Westmont Living FAQ
What insurance covers Assisted Living?
Depending upon the type of policy, long-term care insurance can cover any of the following: Care in a Facility that is not an acute-care hospital. Some of the terms used to describe "facilities" that can provide long-term care services include nursing homes, Residential Care Facilities and Residential Care Facilities for the Elderly (sometimes called Assisted Living Facilities), skilled nursing facilities or Intermediate Care Facilities. Long-term care involves the assistance or supervision you may need when you are not able to do some of the basic "activities of daily living" (ADLs) which are, generally, eating, continence, bathing, dressing or moving from a bed to a chair. You might need assistance with ADLs if you suffer from an injury like a broken hip, an illness, a stroke or from advanced age and frailty. Other people may need long-term care because of mental deterioration, called "cognitive impairment" that can be caused by Alzheimer's Disease, other mental illness or brain disorders. Unfortunately, Medicare does not cover Assisted Living in the state of CA, but there are other financial resources available to you. Please contact your nearest Westmont Living community and ask to speak with the Community Relations Director to learn more.
Is HUD or Section 8 an option to live at Westmont Living communities?
No, however, there are other low income housing options, such as VLI, depending on the market you are interested in. Please contact your local Westmont Living community to learn more.
What is the difference between Assisted Living and a Nursing Home?
Overall, the main difference between nursing home care and assisted living is that nursing homes provide medical and personal care in a clinical setting, while assisted living primarily provides personal care in a home-like, social setting. While there are some conditions and needs that cannot be met in assisted living, the services and intermittent medical care that are often provided can make assisted living a viable option for more seniors than ever before. Since assisted living maximizes quality of life and provides a more independent lifestyle, it’s often preferred over nursing home care when possible.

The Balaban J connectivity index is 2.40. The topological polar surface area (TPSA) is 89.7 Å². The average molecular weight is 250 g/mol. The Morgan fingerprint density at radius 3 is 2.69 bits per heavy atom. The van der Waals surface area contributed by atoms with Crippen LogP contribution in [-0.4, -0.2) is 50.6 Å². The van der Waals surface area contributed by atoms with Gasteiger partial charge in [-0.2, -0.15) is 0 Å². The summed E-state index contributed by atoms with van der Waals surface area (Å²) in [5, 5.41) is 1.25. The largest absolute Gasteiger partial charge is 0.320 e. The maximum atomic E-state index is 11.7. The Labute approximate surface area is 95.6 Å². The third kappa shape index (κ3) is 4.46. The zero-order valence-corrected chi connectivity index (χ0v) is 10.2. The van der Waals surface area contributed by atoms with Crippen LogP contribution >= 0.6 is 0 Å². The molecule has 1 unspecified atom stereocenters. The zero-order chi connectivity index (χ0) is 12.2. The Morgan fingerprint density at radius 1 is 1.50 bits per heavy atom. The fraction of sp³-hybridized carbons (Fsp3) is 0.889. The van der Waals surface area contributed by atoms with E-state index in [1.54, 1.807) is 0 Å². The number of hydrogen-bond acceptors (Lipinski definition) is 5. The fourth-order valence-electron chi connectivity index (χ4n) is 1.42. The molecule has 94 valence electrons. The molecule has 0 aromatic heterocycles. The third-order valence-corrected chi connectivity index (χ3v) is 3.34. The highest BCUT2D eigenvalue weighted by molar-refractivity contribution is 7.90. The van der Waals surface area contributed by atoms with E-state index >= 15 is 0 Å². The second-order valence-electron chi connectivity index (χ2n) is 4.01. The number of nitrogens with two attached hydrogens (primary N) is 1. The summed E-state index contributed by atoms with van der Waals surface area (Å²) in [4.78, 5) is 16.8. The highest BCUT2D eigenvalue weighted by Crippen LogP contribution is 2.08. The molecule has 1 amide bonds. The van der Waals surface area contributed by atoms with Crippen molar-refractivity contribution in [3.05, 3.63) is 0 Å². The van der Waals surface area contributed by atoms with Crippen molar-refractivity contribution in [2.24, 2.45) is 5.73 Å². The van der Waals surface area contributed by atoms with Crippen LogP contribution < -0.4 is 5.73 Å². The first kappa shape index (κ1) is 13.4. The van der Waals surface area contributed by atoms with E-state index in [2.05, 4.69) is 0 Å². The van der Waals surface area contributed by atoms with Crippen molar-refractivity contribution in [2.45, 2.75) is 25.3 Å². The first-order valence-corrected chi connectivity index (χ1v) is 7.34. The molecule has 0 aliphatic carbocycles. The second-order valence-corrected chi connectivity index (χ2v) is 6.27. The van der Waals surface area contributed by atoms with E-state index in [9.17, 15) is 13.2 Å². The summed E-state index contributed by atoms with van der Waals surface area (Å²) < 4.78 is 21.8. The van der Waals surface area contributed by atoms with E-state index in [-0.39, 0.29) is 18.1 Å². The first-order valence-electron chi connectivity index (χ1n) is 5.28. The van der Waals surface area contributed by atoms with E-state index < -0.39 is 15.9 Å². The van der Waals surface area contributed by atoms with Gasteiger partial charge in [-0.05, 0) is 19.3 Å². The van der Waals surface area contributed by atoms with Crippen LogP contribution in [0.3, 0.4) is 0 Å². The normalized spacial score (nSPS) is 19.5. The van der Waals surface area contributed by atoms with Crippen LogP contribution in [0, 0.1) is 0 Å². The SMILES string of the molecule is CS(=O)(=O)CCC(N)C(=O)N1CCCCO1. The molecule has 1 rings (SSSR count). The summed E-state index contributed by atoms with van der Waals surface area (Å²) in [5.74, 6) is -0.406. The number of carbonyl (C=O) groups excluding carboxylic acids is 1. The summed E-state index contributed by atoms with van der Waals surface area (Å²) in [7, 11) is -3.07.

What is the difference between Assisted Living and Independent Living/Retirement Living?
Typically, independent living provides the comforts of community style living, including communal dining with chef prepared meals and housekeeping services all included in one package, while assisted living includes all of the above, in addition to assistance with activities of daily living (ADLs). This can be as minimal as medication management, or as hands on as bathing assistance.
Is it possible to move from the hospital directly to your assisted living community?
Yes! Due to our partnership with ONR, Orthopedic and Neurological Rehabilitation, we can provide in house therapy services to our residents. Often times seniors don’t want to be in a rehab skilled nursing facility, due to the sterile environment that is offered. If you find that as you or your loved one ages in their home and is experiencing increased loneliness and moving back to the home after a hospital stay makes you nervous or uneasy, we welcome you to reach out to a Westmont community and try out what is called a respite stay, where you can move into a furnished apartment and try out the best of retirement living!
Is there an option to have caregiving services 24/7?
Yes, our caregivers can provide status checks and assistance with ADLs throughout the day.
When does it make sense to start touring a Westmont Living community?
Chances are, if you’re on this page conducting research, it makes sense to start your journey by seeing what community style retirement living can offer you. Our team of caring Community Relations Director would love to offer you a taste of the experiences our residents receive each and every day.